The Paradox of Our Time (Meh).

“Have we all become so isolated, so lacking in social connection, so busy staring into our devices, that we’re forced into a relationship with a disembodied algorithm? Is that humanity’s final chapter?”

These are some of the questions posed in a recent SMH column, by a writer I’m quite fond of (although don’t know personally). But I don’t agree with everything he says, and on this particular matter my thoughts are, “Who the heck cares?” Here’s a unique and controversial idea – what if we just take care of our own business?

I feel like a broken record when I say this, but I’ll say it again anyway. We (hopefully) get approximately 80 years of life on this planet. Despite the fact it’s the longest thing we’ll ever do, it’s still just the blink of an eye. Why fuss over how other people choose to spend their time?

People go to restaurants, for example, and get upset about the other couples who have their head shoved in their iPhones during the whole meal. “Oh, isn’t that silly, they’re not even talking to each other!” Well, isn’t what you’re doing by getting upset about it equally as useless?

People get upset over other people’s selfies, or food pics, too. “Oh my gosh, someone is spending their time in a way that I wouldn’t spend my time! This offends me greatly!” So, rather than choosing to waste time taking selfies or pics of their food, they’re wasting time being offended by it.

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Denise’s selfie game is strong and shall continue.

It reminds me of that famous George Carlin quote – you know, the one he never actually said. It’s called “The Paradox of Our time”:

The paradox of our time in history is that we have taller buildings but shorter tempers, wider freeways, but narrower viewpoints. We spend more, but have less; we buy more, but enjoy less. We have bigger houses and smaller families, more conveniences, but less time. We have more degrees but less sense, more knowledge, but less judgment, more experts, yet more problems, more medicine, but less wellness.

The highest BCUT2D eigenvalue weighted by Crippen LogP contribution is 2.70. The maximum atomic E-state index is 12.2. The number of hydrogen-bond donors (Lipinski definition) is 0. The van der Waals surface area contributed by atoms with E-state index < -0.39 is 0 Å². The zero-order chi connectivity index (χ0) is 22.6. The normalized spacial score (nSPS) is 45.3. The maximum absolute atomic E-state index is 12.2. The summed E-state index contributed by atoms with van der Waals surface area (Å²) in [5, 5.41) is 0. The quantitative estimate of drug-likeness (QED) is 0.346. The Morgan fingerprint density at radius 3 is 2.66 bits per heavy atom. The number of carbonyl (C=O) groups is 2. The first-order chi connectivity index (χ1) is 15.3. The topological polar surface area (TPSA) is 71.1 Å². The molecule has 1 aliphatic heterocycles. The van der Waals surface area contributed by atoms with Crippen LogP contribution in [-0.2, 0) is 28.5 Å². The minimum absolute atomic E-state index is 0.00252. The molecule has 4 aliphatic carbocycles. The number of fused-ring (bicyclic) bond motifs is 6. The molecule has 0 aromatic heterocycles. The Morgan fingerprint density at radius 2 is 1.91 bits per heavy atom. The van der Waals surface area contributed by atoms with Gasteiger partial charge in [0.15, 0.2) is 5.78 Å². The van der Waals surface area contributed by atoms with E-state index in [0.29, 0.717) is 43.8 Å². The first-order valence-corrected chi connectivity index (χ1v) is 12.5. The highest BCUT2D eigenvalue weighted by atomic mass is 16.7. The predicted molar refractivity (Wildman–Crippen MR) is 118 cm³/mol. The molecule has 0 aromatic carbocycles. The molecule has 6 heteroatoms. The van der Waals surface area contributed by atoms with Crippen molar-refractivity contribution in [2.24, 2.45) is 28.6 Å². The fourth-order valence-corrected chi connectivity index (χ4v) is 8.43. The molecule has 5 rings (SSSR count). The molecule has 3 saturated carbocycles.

We drink too much, smoke too much, spend too recklessly, laugh too little,
drive too fast, get too angry, stay up too late, get up too tired, read too
little, watch TV too much, and pray too seldom. We have multiplied our
possessions, but reduced our values. We talk too much, love too seldom, and
hate too often…

George Carlin’s response to this piece as it gained momentum on the internet was as follows:

One of the more embarrassing items making the internet/e-mail rounds is a sappy load of shit called “The Paradox of Our Time.” The main problem I have with it is that as true as some of the expressed sentiments may be, who really gives a shit? Certainly not me…

Another problem I have with “Paradox” is that the ideas are all expressed in a sort of pseudo-spiritual, New-Age-y, “Gee-whiz-can’t-we-do-better-than-this” tone of voice. It’s not only bad prose and poetry, it’s weak philosophy. I hope I never sound like that.

The point really isn’t whether someone else’s behaviour is good or bad, right or wrong… rather that if it isn’t affecting us whatsoever, then who the hell cares?

 

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